Imagine a chess position where you have almost your whole army and your opponent has just a lonely king. The game is practically over and yet he just keeps playing. Even if you blunder some of your pieces and pawns, there is still no chance for him to survive. What he is hoping for? A stalemate!
Image: Thoughts from the Line
Countless games played by inexperienced chess players ended this way. That's why I always remind beginners: whenever your opponent has no pieces or pawns left, check that his king has moves because a stalemate is the last hope a losing side can have in such a situation. "But I am not a beginner and will not miss a stalemate in thousands of years!" many of you could say. Well, believe me or not, but such miracles even happen in the games played by the strongest chess players! Here is one notorious example:
Yes, it was just a blitz game, but according to some sources Kasparov still had more than a minute on his clock when he played his last horrible move. As the result of this blunder, Kasparov got eliminated from the first World Blitz Championship!
Of course this game is a major exception and usually stalemates in the games of grandmasters happen as a result of a combination, like in another game of Kasparov:
In most of the cases, if you just remember that a miracle called stalemate does exist in chess, you'll be able to successfully avoid such a disaster. Unfortunately, it is exactly in those moments when we have a decisive material advantage that we all have a habit to relax prematurely, thinking that the game is over and our opponent "is about to resign any move now".
Here is what Kasparov wrote in his book How Life Imitates Chess about the final position of the last game from his World Championship Match vs. Karpov: "After another ten moves of steady squeezing, I began to feel the win was in the bag. Karpov's pieces were pinned up against the wall, and a little more maneuvering would lead to decisive material gain." And at this precise moment, Karpov resigned. Let's see what could have happened if the game continued:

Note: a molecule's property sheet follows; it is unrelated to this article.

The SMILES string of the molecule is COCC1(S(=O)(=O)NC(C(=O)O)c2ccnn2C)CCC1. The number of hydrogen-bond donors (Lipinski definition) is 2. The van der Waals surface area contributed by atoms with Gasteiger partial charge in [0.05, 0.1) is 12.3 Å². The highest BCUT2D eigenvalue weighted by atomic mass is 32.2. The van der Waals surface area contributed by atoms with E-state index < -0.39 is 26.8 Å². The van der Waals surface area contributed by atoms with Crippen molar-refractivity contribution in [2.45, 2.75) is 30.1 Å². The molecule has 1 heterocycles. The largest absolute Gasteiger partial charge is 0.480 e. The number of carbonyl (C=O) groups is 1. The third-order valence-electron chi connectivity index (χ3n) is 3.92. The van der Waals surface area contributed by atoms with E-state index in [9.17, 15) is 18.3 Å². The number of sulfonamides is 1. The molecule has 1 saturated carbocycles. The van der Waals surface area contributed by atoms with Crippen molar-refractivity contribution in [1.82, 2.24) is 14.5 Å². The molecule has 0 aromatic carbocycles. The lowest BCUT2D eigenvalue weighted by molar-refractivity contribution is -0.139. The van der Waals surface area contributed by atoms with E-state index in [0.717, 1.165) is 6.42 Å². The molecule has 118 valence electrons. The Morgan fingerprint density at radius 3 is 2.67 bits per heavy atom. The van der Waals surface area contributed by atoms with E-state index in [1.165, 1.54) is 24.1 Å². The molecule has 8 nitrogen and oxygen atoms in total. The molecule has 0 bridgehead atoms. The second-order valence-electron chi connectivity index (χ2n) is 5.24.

So if Karpov didn't resign after 64. Kg2 and kept playing, there was a good chance that he would have saved the game because Kasparov admitted that he didn't see the stalemate during the game. Then Karpov would have returned his chess crown (it was the last and decisive game of the match!) and chess history would be absolutely different! Unfortunately for Karpov, he didn't see the stalemate trick either!
Personally I believe that Kasparov would fall into this trap. My reason is not even that he was very tired towards the end of the match or that he relaxed prematurely because he thought that the game was over. The real reason is the chess disease called 'stalematis'. It affects very strong chess players and strikes within the same time intervals.
So, in 1986 it was Kasparov's game vs. McDonald, one year later it was his game vs. Karpov and one year after that his game vs. Georgiev. You've never heard of this strange disease and its weird symptoms? Here is what happened to one of the best American grandmasters, Samuel Reshevsky:
It was not doubt very painful to draw a game with three extra pawns, but look what happened 11 years later:
And then 10 years later:
And then 10 years later... Just kidding! After a lot of suffering Reshevsky was finally cured of this dangerous disease!
(To be continued...)